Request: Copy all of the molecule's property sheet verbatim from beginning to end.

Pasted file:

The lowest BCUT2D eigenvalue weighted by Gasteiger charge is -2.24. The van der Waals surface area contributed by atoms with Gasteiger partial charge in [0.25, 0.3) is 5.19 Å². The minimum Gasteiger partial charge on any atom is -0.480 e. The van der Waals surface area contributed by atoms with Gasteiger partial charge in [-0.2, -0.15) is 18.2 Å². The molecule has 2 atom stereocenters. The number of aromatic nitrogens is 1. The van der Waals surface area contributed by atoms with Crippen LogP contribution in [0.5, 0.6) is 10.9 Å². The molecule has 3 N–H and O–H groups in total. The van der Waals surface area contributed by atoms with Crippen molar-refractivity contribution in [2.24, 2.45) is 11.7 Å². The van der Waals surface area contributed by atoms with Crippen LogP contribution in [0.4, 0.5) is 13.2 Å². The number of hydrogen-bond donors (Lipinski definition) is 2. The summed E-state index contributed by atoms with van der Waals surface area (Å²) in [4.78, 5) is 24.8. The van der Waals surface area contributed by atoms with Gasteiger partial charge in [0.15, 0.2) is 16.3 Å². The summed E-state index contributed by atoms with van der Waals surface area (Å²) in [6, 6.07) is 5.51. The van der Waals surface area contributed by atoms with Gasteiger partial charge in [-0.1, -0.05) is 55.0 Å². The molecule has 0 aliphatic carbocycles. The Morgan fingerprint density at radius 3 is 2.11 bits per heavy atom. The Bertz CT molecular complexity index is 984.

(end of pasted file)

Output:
The lowest BCUT2D eigenvalue weighted by Gasteiger charge is -2.24. The van der Waals surface area contributed by atoms with Gasteiger partial charge in [0.25, 0.3) is 5.19 Å². The minimum Gasteiger partial charge on any atom is -0.480 e. The van der Waals surface area contributed by atoms with Gasteiger partial charge in [-0.2, -0.15) is 18.2 Å². The molecule has 2 atom stereocenters. The number of aromatic nitrogens is 1. The van der Waals surface area contributed by atoms with Crippen LogP contribution in [0.5, 0.6) is 10.9 Å². The molecule has 3 N–H and O–H groups in total. The van der Waals surface area contributed by atoms with Crippen molar-refractivity contribution in [2.24, 2.45) is 11.7 Å². The van der Waals surface area contributed by atoms with Crippen LogP contribution in [0.4, 0.5) is 13.2 Å². The number of hydrogen-bond donors (Lipinski definition) is 2. The summed E-state index contributed by atoms with van der Waals surface area (Å²) in [4.78, 5) is 24.8. The van der Waals surface area contributed by atoms with Gasteiger partial charge in [0.15, 0.2) is 16.3 Å². The summed E-state index contributed by atoms with van der Waals surface area (Å²) in [6, 6.07) is 5.51. The van der Waals surface area contributed by atoms with Gasteiger partial charge in [-0.1, -0.05) is 55.0 Å². The molecule has 0 aliphatic carbocycles. The Morgan fingerprint density at radius 3 is 2.11 bits per heavy atom. The Bertz CT molecular complexity index is 984.